Tiny chains of molecules, making a huge impact.

Peptideology™️is the study of and clinical application of peptides in living beings, both human and non-human. Dr. Heather graduated in the first ever class of physicians trained and certified in peptide medicine and utilizes them in all areas of her practice for her patients.

What is a peptide?

A "peptide" is a specific chain of amino acids (the building blocks of proteins), typically 100 amino acids or less, that has one or more biologic functions in the body. While some peptides exist in nature as only the amino acids that make them up (such as Glutathione), many peptides are specific pieces of larger protein molecules.

What’s an example of a peptide?

One peptide many people are familiar with is insulin. Insulin is a 51 amino acid peptide, and was the first peptide to ever be sequenced successfully outside the body.

What are peptides composed of?

Many proteins are very large and composed of hundreds and hundreds of amino acids. Often, these proteins will have specific areas (specific sequences of amino acids) that fit in a receptor and cause one specific action. For example, Growth Hormone is a large protein (191 amino acids) but different parts of that protein have different functions.

For example, one part of it will bind in muscle and tendon to repair, and another part (the lipolytic fragment) is responsible for reducing body fat. Therefore, one large protein molecule may have very different actions in different tissues, and multiple active and different peptide segments.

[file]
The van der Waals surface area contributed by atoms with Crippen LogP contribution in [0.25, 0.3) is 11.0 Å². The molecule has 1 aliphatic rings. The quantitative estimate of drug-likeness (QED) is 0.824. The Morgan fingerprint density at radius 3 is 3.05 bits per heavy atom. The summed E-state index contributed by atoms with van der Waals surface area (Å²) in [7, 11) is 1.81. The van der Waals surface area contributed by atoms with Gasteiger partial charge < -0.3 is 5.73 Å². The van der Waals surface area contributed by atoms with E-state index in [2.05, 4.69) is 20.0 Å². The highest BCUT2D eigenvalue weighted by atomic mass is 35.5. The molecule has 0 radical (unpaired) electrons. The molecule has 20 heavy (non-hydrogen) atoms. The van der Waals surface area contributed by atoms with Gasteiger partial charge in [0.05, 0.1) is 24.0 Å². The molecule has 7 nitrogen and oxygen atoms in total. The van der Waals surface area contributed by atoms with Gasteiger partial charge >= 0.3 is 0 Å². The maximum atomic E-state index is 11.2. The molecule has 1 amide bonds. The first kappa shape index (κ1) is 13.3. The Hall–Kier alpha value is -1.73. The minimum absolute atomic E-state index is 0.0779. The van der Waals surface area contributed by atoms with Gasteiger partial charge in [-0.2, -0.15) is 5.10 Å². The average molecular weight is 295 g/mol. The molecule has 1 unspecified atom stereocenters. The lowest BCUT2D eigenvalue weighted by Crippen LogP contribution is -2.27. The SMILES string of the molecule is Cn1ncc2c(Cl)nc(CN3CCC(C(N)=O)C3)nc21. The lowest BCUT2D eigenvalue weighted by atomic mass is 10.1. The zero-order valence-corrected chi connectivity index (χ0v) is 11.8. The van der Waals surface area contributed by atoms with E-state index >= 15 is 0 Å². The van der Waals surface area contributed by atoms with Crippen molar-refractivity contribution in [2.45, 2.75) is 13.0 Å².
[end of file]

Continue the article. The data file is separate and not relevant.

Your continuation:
How are peptides made?

Presently, special compounding pharmacies that have the capability to sequence these amino acids can make peptides outside the body. When a protein's "active area" (the region that actually binds to a receptor on a cell) is discovered and sequenced, that peptide can, theoretically, be made (sequenced) outside the body.

It is NOT as simple as it sounds, there is A LOT that goes in to making a peptide, (and then testing it for stability and purity and consistency) before it can be used clinically.

How are peptides administered?

The majority of peptides, like insulin, are injected into a patient’s body with very tiny needles. But some are used as nasal sprays, topical creams and foams, and capsules.

What medical conditions is Peptideology™️ used to treat?

Peptideology™️ is very cutting edge technology, and peptides are now being used safely and effectively to help people in many different ways. Dr. Heather utilizes peptides in all areas of her practice for her patients.

Some examples of areas Dr Heather uses peptides are:

  • Repair and Recovery

  • Preventative Health and Longevity Medicine

  • Cognitive Enhancement and Repair (after TBI, stroke, dementia, neurodegenerative disorders)

  • Aesthetics and Collagen Production

  • Hair Growth

  • Chronic Infections

  • Autoimmune Disorders

  • Arthritis

  • Painful joints, muscles, spine

  • Growth Hormone optimization

  • Fat Loss and Muscle Gain

  • Sleep

  • Sexual Health

  • Depression and Anxiety

How do I know if peptides might be able to help me?

The only way to truly know if Dr Heather can use Peptideology™️ to help you, is to have a certified expert in peptide medicine evaluate you, like Dr Heather. Click the button below to call or email and book your appointment.


Ready to See if Peptideology™️ can help you?